Sajid-Wajid’s music was foot-tapping and had the wonderful rustic touch to it. Tere Mast Mast Do Nain and Udd Udd Dabangg are the best of the lot followed by Munni (by Lalit Pandit). Special mention should be made of the choreography, especially of Salman’s phaadu dance steps in Tere Mast Mast Do Nain and Munni! Sandeep Shirodkar’s background score was topnotch.
Wasiq Khan’s production design was damn impressive. The sets seemed very authentic (especially Salman’s residence). Mahesh Limaye’s cinematography was flawless. S Vijayan’s action is one of the best things about the film. Some of the action scenes are creatively handled and executed which makes it a pleasure to witness them especially on the big screen.
Dilip Shukla and Abhinav Singh Kashyap, the writers, deserve credit and appreciation mostly for the fast-paced script and dialogues. In such kind of films, the dialogues have to be clapworthy and sharp. Dabangg fortunately has many such dialogues that enhance impact in many sequences. As for the story, well, as mentioned above, it was very ordinary and nothing special! Abhinav’s direction is excellent for most part of the film. He knew his job well and what he actually wanted to deliver and he does it convincingly. But as commented above, if he would have taken care of finer details of some characters, the film might have touched and impacted the viewers more. But notwithstanding the same, he shines and succeeds!
Some of the best scenes:
1. Chulbul’s entry
2. The title song, Tere Mast Mast Do Nain and Munni
3. Chulbul trying to woo Rajo
4. The intermission point
5. Chulbul marries Rajo
6. Makkhi joins Cheddi Singh
7. Makkhi realizes that he has been betrayed
8. The climax
On the whole, Dabangg is a totally rocking entertainer that delivers as per the expectations. Don’t go looking for a nice story. Just sit back, relax and enjoy Salman’s histrionics which is much more worth than a movie ticket any day! Another advice: if possible, watch this film in a single-screen theatre. The seeti-taali crowd present in such theatres will ensure you have a rocking time when you see Dabangg, something which you won’t be able to experience in multiplexes! Enjoy!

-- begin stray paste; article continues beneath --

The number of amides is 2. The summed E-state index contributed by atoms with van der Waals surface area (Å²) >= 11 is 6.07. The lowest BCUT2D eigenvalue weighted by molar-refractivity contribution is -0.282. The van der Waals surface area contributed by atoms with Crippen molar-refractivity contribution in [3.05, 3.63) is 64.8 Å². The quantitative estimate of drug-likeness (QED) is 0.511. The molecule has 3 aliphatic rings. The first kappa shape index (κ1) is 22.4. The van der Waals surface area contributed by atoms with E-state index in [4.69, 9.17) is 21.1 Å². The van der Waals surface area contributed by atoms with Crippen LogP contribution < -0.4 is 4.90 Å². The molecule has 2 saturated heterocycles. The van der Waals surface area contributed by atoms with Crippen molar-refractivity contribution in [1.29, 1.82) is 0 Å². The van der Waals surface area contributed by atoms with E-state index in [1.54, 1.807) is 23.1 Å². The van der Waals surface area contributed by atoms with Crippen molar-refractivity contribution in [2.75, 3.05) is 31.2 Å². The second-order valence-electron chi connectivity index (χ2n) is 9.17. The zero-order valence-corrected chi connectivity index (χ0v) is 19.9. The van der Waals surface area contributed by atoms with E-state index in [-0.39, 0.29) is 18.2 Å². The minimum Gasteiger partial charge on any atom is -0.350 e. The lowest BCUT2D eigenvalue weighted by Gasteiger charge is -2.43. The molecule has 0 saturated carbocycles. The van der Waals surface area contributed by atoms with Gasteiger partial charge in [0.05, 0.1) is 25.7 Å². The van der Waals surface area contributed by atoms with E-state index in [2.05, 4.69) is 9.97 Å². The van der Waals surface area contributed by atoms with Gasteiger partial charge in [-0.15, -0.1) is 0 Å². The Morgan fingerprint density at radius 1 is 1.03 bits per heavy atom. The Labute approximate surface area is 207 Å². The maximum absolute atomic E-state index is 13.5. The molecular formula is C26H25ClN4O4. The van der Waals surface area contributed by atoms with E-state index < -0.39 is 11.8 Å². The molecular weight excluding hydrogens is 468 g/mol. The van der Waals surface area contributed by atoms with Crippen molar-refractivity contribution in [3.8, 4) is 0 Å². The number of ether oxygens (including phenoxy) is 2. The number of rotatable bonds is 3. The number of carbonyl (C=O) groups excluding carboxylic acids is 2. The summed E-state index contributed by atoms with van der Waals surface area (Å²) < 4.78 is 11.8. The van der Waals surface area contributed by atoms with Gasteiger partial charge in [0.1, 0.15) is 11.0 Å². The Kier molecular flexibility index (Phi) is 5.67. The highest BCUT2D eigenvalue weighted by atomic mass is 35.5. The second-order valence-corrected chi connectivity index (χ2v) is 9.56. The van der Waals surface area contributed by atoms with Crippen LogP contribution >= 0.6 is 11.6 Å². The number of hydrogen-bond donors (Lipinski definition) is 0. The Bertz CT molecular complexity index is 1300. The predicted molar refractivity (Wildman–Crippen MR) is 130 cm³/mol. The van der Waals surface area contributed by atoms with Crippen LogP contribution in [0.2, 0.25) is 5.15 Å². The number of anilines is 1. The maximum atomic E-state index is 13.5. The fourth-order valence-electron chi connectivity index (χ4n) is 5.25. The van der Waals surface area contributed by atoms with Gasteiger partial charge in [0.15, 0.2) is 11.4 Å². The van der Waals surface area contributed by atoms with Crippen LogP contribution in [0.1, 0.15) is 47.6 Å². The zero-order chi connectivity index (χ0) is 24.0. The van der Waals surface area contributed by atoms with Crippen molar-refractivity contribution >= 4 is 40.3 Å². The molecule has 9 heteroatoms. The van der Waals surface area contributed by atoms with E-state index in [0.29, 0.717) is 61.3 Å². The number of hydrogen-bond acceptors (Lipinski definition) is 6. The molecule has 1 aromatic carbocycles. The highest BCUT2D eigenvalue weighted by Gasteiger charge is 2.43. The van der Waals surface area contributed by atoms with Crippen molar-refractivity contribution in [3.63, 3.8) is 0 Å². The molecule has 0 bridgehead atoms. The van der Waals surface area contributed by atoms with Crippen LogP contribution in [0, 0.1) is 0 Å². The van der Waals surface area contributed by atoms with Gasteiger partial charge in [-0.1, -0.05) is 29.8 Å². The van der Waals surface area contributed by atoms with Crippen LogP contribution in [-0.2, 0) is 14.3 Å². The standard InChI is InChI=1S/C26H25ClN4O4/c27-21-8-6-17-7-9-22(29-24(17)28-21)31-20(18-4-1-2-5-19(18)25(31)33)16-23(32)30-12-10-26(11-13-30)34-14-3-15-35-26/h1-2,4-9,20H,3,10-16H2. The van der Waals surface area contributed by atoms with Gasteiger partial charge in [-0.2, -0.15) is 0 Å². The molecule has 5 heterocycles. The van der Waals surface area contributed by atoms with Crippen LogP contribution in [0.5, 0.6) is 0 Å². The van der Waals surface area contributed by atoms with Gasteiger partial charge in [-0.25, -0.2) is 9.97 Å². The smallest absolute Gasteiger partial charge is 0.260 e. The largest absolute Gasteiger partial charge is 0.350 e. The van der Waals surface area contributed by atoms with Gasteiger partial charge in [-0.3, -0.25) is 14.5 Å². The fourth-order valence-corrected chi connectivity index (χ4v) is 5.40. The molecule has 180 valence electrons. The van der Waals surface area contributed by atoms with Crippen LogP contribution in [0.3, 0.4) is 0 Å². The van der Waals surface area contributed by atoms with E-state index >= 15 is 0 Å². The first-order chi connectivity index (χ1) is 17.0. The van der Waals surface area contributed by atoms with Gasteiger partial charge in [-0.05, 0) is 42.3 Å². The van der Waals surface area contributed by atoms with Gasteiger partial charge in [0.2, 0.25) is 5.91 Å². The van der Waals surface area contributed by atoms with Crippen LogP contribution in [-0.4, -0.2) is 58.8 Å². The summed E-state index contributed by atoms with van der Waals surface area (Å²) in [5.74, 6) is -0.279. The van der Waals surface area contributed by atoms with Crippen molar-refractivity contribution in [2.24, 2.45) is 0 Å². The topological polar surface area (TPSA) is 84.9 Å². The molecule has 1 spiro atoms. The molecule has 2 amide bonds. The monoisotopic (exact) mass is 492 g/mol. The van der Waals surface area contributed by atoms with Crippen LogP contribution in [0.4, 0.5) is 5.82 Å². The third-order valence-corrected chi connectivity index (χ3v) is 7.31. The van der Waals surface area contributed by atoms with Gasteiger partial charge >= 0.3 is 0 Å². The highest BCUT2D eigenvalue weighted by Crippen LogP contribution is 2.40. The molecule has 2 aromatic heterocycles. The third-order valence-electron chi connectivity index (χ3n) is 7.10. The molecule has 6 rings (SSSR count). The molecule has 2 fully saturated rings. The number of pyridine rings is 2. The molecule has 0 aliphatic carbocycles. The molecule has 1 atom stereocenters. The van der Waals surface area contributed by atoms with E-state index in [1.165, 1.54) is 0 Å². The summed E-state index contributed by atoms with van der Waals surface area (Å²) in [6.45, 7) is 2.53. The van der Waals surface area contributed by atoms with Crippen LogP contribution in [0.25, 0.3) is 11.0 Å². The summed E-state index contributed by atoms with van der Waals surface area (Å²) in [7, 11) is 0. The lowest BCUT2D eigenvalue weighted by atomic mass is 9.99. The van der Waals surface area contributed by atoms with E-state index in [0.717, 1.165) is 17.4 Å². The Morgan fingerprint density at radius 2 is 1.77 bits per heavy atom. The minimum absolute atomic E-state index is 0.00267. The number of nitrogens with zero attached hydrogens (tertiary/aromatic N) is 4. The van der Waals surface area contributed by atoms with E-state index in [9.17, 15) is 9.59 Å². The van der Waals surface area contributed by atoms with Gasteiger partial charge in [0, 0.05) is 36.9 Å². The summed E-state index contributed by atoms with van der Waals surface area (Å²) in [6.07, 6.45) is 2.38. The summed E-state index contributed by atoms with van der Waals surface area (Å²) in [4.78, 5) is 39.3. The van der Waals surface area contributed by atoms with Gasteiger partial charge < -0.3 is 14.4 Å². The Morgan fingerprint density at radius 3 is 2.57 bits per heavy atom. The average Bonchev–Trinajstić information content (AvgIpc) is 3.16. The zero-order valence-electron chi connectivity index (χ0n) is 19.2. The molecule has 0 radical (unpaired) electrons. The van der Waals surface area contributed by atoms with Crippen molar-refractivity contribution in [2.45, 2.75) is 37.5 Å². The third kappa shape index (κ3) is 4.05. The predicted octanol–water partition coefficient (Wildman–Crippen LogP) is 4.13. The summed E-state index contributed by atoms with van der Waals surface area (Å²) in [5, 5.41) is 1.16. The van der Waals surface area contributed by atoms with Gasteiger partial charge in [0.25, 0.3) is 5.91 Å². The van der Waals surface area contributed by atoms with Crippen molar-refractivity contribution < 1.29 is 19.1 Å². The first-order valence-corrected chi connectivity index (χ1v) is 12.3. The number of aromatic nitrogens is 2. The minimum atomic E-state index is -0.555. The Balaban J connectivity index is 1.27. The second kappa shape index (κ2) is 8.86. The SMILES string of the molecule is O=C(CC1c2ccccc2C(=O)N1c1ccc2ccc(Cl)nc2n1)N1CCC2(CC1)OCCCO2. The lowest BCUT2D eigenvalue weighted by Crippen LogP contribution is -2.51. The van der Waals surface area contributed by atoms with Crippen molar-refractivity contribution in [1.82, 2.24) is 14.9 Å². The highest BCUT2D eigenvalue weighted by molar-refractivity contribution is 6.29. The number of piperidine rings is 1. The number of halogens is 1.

My rating-*** ½ out of 5!
By Taran Adarsh, July 9, 2010 – 12:57 IST
Freshly cooked, piping hot food is savoured instantly. Similarly, a film that radiates freshness catches your eye instantaneously. Conversely, if a film takes a really long time to hit the screens, it generally doesn’t find a place in your things-to-do-this-weekend list, unless the word of mouth is electrifying. MILENGE MILENGE suffers for this reason. Even the man on the street knows that it’s a dated product!
The gap between the commencement of this film and its eventual release is quite substantial and that’s pretty evident when you look at its promos. Especially the way the lead actors look. The camera doesn’t lie, right? Perhaps, that’s a prime reason why MILENGE MILENGE doesn’t propel you to rush to a nearby cineplex and grab a seat, despite the fact that its lead stars are at the prime of their respective careers and enjoy a solid fan-base.
|BY BOLLYWOOD HUNGAMA.COM
But never judge a book by its cover. Sure, you march into the film with zilch expectations, expecting a dated product with a hackneyed plotline, but as the reels begin to unspool, you realize that it does have a story to tell. So what if MILENGE MILENGE borrows from the John Cusack – Kate Beckinsale starrer SERENDIPITY . The Indianisation by writer Shiraz Ahmed is quite engaging at places.